November 28, 2011 / 1:33 PM / in 6 years

Cameco quits Hathor race, leaving Rio's C$654 million bid

TORONTO (Reuters) - Cameco Corp CCO.TO said on Monday it is backing out of a bidding war for Hathor HAT.TO, after Anglo-Australian miner Rio Tinto RIO.AX sweetened its bid for the Canadian uranium explorer to C$654 million.

“After careful consideration we cannot justify increasing the price beyond our current offer and accordingly, we will let our offer lapse,” said Tim Gitzel, chief executive of Cameco, Canada’s largest uranium miner.

Cameco and Rio have been locked in a battle to acquire Hathor, which controls the large exploration-stage Roughrider project in the uranium-rich Athabasca region of Saskatchewan in Western Canada. Both companies see demand for uranium growing despite the pressure on the nuclear industry in the aftermath of the Fukushima disaster in Japan.

Allowing the bid to lapse will not set back Cameco’s plan to double annual uranium production to 40 million pounds by 2018, Gitzel said in the statement.

Even so, investors may worry that missing out on Hathor will make it more difficult for Cameco to reach that goal, BMO Capital Market analyst Edward Sterck said.

Cameco has struggled with delays at its Cigar Lake project in Saskatchewan and with permitting issues at its U.S. assets.

“While acquiring Hathor was not essential for Cameco to meet guidance on BMO Research’s forecasts, the acquisition would likely have provided the company with production flexibility,” said Sterck.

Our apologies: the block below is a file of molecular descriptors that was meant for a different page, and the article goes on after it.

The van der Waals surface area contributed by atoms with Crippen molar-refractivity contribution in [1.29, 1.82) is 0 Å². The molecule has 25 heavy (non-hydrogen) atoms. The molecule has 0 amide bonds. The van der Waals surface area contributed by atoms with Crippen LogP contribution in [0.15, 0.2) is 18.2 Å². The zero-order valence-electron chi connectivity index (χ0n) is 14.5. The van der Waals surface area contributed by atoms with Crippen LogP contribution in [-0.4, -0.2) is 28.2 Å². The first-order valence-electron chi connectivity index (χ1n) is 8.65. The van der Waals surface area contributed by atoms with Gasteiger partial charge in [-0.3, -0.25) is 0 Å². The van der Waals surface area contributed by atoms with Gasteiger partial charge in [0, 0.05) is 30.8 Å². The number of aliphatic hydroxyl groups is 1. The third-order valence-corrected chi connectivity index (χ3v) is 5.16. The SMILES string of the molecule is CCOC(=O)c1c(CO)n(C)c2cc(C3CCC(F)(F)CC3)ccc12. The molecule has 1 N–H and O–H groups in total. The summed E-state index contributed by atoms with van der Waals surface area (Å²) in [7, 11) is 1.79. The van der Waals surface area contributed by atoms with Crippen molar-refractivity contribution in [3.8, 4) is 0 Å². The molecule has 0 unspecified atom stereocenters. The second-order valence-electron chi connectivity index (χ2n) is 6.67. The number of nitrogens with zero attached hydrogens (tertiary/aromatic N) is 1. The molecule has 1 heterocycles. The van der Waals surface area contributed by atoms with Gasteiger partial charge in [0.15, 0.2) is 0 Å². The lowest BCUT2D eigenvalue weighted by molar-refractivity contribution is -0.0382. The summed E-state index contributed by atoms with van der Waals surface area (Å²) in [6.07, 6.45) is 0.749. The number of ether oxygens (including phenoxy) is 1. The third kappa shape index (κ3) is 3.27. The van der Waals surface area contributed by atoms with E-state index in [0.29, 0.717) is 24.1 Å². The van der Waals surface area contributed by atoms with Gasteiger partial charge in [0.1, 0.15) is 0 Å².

The Roughrider project is located just 25 km (15 miles) southeast of Cameco’s Rabbit Lake mill and has the potential to produce at least 5 million pounds of uranium a year.

Cameco made a hostile C$520 million bid for Hathor in August, after talks aimed at a friendly deal fell apart over price. Rio emerged as Hathor’s white knight in October with a C$578 million bid.

Earlier this month, Cameco raised its bid to C$625 million, but Rio was quick to counter with a C$4.70 a share bid worth C$654 million, leading many analysts to speculate that Cameco would back-out of the race, as the price was already more than 25 percent higher than its original bid.

Analysts said Cameco might have justified a higher bid on strategic grounds in terms of keeping Rio out of the Athabasca Basin. That said, paying more for Hathor would have diluted for Cameco results on most metrics.

Investors though were betting that the bidding war would escalate, and shares of Hathor closed well above Rio’s offer price at C$5.05 a share on Friday.

By backing away, Cameco has conveyed a strong message to the market, said Dundee Securities analyst David Talbot in a note to clients.

“Most importantly, it can’t be pushed into doing something it doesn’t feel comfortable doing,” he wrote. “The company remained disciplined, sticking to its corporate culture.”

Cameco said that it is focused on developing its existing assets and that it will explore other growth opportunities where there is a clear benefit to shareholders.

($1= $1.03 Canadian)

Reporting by Euan Rocha and Julie Gordon; Editing by Frank McGurty

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